Poor air quality reduces the life expectancy of everyone in the UK by an average of seven to eight months and up to 50,000 people a year may die prematurely because of it. Air pollution also causes significant damage to ecosystems. Despite these facts being known air quality is not seen as a priority across government and the UK is failing to meet a range of domestic and European targets.
The quantified costs of poor air quality that are used to develop policy are out-dated. They do not take account of all the known health effects, treatment costs, and environmental damage, nor do they take account of fines that could be imposed by the EU for failing to meet air quality targets. Many Government departments do not seem fully to understand how their policies affect air quality, the impact poor air quality has, and its cost to the economy. Awareness of the issue needs to be raised at all levels of government, and policies need to take greater account of air quality impacts.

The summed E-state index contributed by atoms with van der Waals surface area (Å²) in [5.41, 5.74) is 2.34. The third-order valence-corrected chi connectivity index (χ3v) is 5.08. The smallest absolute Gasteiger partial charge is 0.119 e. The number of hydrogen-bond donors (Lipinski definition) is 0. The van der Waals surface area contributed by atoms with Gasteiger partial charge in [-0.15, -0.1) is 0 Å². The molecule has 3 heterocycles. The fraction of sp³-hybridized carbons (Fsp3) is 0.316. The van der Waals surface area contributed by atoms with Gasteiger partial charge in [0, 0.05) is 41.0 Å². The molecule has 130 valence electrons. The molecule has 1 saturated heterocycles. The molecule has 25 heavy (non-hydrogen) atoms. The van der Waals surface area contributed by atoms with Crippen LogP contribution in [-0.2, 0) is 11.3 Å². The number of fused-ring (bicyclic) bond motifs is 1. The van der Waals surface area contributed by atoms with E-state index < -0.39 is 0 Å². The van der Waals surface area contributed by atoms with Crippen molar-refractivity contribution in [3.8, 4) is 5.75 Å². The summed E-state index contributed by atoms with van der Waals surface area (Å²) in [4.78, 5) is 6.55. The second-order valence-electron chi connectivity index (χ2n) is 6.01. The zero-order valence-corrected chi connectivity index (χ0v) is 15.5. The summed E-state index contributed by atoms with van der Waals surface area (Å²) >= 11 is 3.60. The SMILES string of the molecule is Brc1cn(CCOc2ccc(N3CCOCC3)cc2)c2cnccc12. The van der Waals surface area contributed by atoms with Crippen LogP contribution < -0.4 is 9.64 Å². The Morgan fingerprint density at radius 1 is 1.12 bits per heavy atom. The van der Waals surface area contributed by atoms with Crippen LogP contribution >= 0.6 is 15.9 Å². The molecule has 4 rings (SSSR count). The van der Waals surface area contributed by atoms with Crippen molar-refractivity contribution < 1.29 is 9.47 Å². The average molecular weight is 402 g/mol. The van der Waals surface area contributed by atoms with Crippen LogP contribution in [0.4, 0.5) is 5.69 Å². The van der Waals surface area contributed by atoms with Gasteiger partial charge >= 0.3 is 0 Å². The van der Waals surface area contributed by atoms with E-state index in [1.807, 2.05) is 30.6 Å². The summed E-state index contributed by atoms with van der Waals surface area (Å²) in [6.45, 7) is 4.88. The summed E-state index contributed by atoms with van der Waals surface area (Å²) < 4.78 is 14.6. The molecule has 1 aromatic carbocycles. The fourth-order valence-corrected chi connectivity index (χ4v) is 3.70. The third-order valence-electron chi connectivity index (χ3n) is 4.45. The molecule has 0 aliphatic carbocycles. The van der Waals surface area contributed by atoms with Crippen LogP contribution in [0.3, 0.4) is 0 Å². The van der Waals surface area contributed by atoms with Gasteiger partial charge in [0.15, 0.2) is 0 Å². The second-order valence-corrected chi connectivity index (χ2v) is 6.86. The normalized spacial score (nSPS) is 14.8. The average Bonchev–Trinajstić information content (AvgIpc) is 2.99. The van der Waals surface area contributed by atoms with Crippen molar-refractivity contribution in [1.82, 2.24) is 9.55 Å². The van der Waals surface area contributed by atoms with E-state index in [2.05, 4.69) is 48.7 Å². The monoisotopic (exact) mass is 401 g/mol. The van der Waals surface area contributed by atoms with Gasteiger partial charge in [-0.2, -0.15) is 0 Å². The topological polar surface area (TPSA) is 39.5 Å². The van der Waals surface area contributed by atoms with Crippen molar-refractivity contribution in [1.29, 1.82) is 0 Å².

Awareness needs to be raised and behaviour needs to change if air quality targets are to be met. Transport causes the most exposure to harmful air pollutants, and air quality targets will not be met without a significant shift in transport policy. Local authorities need to do more to tackle poor air quality, and they must be given information on how to develop local air quality strategies.
The cost-benefit analysis is clear: what is needed is the political will to make this a priority and to commit the resources to address it now so that we can reap the benefits of improved health.